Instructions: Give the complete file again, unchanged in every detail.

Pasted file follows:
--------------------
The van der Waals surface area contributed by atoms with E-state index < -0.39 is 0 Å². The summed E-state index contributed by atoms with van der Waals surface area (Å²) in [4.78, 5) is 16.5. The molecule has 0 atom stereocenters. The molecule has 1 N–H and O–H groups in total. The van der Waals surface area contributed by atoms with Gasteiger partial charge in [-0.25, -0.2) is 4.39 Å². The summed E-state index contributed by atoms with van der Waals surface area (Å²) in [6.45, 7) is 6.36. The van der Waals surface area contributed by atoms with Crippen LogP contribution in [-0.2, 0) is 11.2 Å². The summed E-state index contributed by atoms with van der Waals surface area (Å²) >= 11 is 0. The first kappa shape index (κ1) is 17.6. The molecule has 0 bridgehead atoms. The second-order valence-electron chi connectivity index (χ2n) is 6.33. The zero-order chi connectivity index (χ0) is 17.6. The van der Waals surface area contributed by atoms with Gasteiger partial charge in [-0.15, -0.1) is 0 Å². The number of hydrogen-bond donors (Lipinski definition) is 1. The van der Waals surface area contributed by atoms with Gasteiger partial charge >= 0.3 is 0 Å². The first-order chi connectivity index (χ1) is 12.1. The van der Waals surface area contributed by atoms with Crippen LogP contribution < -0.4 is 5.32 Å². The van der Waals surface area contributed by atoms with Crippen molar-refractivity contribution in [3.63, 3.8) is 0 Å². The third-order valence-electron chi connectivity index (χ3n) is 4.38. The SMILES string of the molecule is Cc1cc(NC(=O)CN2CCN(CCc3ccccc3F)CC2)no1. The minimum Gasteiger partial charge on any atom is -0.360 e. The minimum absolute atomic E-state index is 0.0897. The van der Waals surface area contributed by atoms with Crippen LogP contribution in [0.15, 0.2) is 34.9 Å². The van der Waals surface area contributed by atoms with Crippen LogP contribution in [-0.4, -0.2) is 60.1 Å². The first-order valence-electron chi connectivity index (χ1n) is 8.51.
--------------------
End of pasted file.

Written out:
The van der Waals surface area contributed by atoms with E-state index < -0.39 is 0 Å². The summed E-state index contributed by atoms with van der Waals surface area (Å²) in [4.78, 5) is 16.5. The molecule has 0 atom stereocenters. The molecule has 1 N–H and O–H groups in total. The van der Waals surface area contributed by atoms with Gasteiger partial charge in [-0.25, -0.2) is 4.39 Å². The summed E-state index contributed by atoms with van der Waals surface area (Å²) in [6.45, 7) is 6.36. The van der Waals surface area contributed by atoms with Crippen LogP contribution in [-0.2, 0) is 11.2 Å². The summed E-state index contributed by atoms with van der Waals surface area (Å²) >= 11 is 0. The first kappa shape index (κ1) is 17.6. The molecule has 0 bridgehead atoms. The second-order valence-electron chi connectivity index (χ2n) is 6.33. The zero-order chi connectivity index (χ0) is 17.6. The van der Waals surface area contributed by atoms with Gasteiger partial charge in [-0.15, -0.1) is 0 Å². The number of hydrogen-bond donors (Lipinski definition) is 1. The van der Waals surface area contributed by atoms with Gasteiger partial charge >= 0.3 is 0 Å². The first-order chi connectivity index (χ1) is 12.1. The van der Waals surface area contributed by atoms with Crippen LogP contribution < -0.4 is 5.32 Å². The van der Waals surface area contributed by atoms with Crippen molar-refractivity contribution in [3.63, 3.8) is 0 Å². The third-order valence-electron chi connectivity index (χ3n) is 4.38. The SMILES string of the molecule is Cc1cc(NC(=O)CN2CCN(CCc3ccccc3F)CC2)no1. The minimum Gasteiger partial charge on any atom is -0.360 e. The minimum absolute atomic E-state index is 0.0897. The van der Waals surface area contributed by atoms with Crippen LogP contribution in [0.15, 0.2) is 34.9 Å². The van der Waals surface area contributed by atoms with Crippen LogP contribution in [-0.4, -0.2) is 60.1 Å². The first-order valence-electron chi connectivity index (χ1n) is 8.51.